The most famous American races are the Kentucky Derby, Preakness Stakes and Belmont Stakes. These stakes are restricted to 3-year-olds, meaning every horse only gets one shot to run in and win these prestigious springtime events.
The Derby, Preakness and Belmont comprise what is known as the Triple Crown. Sweeping the Triple Crown by winning all three races is one of the most difficult feats in sports, having been accomplished only 12 times, most recently by American Pharoah in 2015 after a 37-year drought.
The Kentucky Derby, widely acknowledged as the world’s most famous horse race, kicks off the Triple Crown every year on the first Saturday in May in Louisville, Ky. To make the Derby, a 3-year-old horses must earn qualifying points in the Road to the Kentucky Derby, a series of races that rewards top finishers in important events across the country. A maximum of 20 horses can start in the Kentucky Derby, also known as the run for the roses.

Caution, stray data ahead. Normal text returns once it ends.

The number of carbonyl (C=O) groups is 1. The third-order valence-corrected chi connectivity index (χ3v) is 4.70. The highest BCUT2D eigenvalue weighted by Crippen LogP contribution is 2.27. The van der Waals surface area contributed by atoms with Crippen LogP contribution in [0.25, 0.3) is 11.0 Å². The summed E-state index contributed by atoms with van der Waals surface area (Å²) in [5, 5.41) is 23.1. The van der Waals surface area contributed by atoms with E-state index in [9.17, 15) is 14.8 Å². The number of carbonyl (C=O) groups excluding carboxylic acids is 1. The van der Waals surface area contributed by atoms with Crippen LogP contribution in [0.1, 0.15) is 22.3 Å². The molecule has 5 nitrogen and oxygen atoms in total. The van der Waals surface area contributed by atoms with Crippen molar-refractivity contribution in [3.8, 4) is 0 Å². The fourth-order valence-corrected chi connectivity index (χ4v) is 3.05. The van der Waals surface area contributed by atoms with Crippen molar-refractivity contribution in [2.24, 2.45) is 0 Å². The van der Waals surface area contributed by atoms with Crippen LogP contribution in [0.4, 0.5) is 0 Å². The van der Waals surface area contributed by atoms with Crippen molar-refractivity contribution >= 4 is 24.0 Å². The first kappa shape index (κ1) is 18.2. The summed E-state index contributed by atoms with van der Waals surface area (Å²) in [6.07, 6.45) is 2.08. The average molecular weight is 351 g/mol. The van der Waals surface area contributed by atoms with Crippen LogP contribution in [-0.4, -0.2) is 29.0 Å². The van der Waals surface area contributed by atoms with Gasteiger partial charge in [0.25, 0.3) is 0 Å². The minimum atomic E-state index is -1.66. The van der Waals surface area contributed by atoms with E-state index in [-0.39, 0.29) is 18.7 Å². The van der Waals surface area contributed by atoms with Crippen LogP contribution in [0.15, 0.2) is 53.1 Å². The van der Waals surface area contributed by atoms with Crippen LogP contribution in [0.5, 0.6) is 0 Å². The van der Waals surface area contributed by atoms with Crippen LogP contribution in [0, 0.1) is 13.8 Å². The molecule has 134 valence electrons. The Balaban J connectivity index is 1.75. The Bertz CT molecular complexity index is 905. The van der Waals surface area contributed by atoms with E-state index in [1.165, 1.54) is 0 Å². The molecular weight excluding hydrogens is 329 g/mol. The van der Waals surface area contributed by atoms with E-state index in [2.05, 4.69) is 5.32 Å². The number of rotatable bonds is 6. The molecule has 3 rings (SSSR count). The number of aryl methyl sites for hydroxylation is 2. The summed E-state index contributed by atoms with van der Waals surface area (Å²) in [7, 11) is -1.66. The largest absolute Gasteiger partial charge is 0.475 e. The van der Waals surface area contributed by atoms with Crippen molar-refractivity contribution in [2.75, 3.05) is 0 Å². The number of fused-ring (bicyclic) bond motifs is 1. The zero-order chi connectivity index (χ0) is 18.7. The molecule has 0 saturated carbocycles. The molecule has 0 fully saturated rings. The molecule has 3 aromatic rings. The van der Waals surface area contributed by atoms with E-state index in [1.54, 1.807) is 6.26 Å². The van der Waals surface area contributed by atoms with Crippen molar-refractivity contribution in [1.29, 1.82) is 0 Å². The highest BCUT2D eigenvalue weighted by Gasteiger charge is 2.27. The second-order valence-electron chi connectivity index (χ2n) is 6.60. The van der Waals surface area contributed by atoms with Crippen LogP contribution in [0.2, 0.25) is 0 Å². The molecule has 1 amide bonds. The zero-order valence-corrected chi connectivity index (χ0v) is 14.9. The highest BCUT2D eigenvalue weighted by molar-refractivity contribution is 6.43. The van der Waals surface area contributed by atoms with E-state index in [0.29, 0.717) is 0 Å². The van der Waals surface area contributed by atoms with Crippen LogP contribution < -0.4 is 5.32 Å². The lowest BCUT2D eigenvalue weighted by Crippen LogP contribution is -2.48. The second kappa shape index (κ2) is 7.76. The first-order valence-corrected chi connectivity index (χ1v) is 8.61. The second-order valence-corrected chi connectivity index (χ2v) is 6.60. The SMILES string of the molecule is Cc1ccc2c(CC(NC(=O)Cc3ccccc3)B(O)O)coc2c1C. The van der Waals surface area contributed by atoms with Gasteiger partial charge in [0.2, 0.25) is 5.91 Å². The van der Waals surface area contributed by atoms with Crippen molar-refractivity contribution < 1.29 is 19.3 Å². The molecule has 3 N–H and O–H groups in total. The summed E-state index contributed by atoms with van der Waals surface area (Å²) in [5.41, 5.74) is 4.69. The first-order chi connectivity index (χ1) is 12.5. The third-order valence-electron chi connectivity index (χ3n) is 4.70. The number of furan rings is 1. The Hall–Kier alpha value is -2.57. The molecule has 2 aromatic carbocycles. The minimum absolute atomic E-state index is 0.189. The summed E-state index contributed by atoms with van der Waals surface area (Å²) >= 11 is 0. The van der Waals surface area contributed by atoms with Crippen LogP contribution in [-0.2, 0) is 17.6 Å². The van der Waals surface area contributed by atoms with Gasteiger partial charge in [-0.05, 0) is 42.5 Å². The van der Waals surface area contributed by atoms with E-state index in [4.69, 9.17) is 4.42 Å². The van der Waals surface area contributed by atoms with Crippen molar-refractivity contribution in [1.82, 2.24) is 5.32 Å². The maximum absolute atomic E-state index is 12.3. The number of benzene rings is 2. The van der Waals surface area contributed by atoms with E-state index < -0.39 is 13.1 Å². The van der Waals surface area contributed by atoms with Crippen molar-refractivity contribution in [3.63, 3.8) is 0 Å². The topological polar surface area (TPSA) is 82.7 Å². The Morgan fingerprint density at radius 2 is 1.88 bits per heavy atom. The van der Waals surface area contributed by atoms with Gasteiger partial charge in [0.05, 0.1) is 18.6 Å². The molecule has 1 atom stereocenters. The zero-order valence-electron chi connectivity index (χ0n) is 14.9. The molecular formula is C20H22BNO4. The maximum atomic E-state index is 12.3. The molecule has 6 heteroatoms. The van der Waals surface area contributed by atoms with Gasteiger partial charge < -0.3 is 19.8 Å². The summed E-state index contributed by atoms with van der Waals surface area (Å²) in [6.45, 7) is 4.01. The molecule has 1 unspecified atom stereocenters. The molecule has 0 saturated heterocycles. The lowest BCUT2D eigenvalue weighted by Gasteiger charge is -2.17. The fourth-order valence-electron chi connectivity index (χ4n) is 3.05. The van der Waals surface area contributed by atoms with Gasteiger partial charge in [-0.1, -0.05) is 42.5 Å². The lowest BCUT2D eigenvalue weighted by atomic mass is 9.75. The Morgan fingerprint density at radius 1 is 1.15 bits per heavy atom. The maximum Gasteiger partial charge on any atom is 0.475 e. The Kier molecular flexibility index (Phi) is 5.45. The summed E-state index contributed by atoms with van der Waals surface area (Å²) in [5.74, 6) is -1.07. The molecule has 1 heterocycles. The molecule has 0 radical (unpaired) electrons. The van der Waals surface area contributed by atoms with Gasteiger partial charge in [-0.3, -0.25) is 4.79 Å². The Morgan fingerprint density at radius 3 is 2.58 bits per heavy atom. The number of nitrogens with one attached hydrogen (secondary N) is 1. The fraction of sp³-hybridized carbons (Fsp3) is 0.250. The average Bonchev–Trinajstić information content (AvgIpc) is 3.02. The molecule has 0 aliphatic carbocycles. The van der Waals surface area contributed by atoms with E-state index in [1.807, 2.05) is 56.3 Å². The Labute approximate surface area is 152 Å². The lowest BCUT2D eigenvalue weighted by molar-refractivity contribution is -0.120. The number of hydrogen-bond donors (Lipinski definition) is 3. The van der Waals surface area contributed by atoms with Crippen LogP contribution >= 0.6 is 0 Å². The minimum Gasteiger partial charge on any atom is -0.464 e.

The “middle jewel” of the Triple Crown is the Preakness Stakes, held two weeks after the Derby at Pimlico Race Course in Baltimore. Several of the top finishers from the Derby go on to compete in the Preakness and are typically joined by other promising 3-year-olds that did not make the Derby.
The final Triple Crown contest, held at Belmont Park outside of New York City, is the Belmont Stakes, also known as the “Test of the Champion.” The Belmont is run three weeks after the Preakness and, in recent years, has been the site of numerous heartbreaking losses by horses on the threshold of Triple Crown immortality, like Silver Charm, Real Quiet, War Emblem, Funny Cide, Smarty Jones, Big Brown and California Chrome, before American Pharoah ended the Triple Crown drought.